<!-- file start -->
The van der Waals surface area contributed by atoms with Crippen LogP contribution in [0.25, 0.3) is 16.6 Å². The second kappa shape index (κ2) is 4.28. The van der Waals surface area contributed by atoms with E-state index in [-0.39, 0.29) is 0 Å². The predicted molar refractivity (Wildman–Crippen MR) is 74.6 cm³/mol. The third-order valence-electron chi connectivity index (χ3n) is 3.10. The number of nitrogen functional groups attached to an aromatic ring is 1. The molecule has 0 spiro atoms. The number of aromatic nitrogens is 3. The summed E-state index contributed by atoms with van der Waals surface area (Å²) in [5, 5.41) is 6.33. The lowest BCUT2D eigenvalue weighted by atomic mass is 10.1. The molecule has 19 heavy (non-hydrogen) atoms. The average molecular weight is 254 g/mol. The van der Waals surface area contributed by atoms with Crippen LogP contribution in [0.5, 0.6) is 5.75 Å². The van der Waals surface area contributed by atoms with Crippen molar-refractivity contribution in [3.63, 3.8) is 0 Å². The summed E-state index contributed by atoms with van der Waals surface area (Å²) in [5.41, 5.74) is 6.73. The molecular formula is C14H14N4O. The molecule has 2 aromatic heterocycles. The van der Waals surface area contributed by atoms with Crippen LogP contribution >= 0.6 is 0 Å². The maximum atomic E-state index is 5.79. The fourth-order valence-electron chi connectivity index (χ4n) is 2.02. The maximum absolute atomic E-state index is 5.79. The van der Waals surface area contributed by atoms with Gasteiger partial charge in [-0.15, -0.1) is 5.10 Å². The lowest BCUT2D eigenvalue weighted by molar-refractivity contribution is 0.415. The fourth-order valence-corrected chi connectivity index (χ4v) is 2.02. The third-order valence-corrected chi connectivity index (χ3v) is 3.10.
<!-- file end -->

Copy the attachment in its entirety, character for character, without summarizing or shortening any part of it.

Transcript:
The van der Waals surface area contributed by atoms with Crippen LogP contribution in [0.25, 0.3) is 16.6 Å². The second kappa shape index (κ2) is 4.28. The van der Waals surface area contributed by atoms with E-state index in [-0.39, 0.29) is 0 Å². The predicted molar refractivity (Wildman–Crippen MR) is 74.6 cm³/mol. The third-order valence-electron chi connectivity index (χ3n) is 3.10. The number of nitrogen functional groups attached to an aromatic ring is 1. The molecule has 0 spiro atoms. The number of aromatic nitrogens is 3. The summed E-state index contributed by atoms with van der Waals surface area (Å²) in [5, 5.41) is 6.33. The lowest BCUT2D eigenvalue weighted by atomic mass is 10.1. The molecule has 19 heavy (non-hydrogen) atoms. The average molecular weight is 254 g/mol. The van der Waals surface area contributed by atoms with Crippen LogP contribution in [0.5, 0.6) is 5.75 Å². The van der Waals surface area contributed by atoms with Crippen molar-refractivity contribution in [3.63, 3.8) is 0 Å². The summed E-state index contributed by atoms with van der Waals surface area (Å²) in [5.41, 5.74) is 6.73. The molecular formula is C14H14N4O. The molecule has 2 aromatic heterocycles. The van der Waals surface area contributed by atoms with Crippen LogP contribution >= 0.6 is 0 Å². The maximum atomic E-state index is 5.79. The fourth-order valence-electron chi connectivity index (χ4n) is 2.02. The maximum absolute atomic E-state index is 5.79. The van der Waals surface area contributed by atoms with Gasteiger partial charge in [-0.15, -0.1) is 5.10 Å². The lowest BCUT2D eigenvalue weighted by molar-refractivity contribution is 0.415. The fourth-order valence-corrected chi connectivity index (χ4v) is 2.02. The third-order valence-corrected chi connectivity index (χ3v) is 3.10.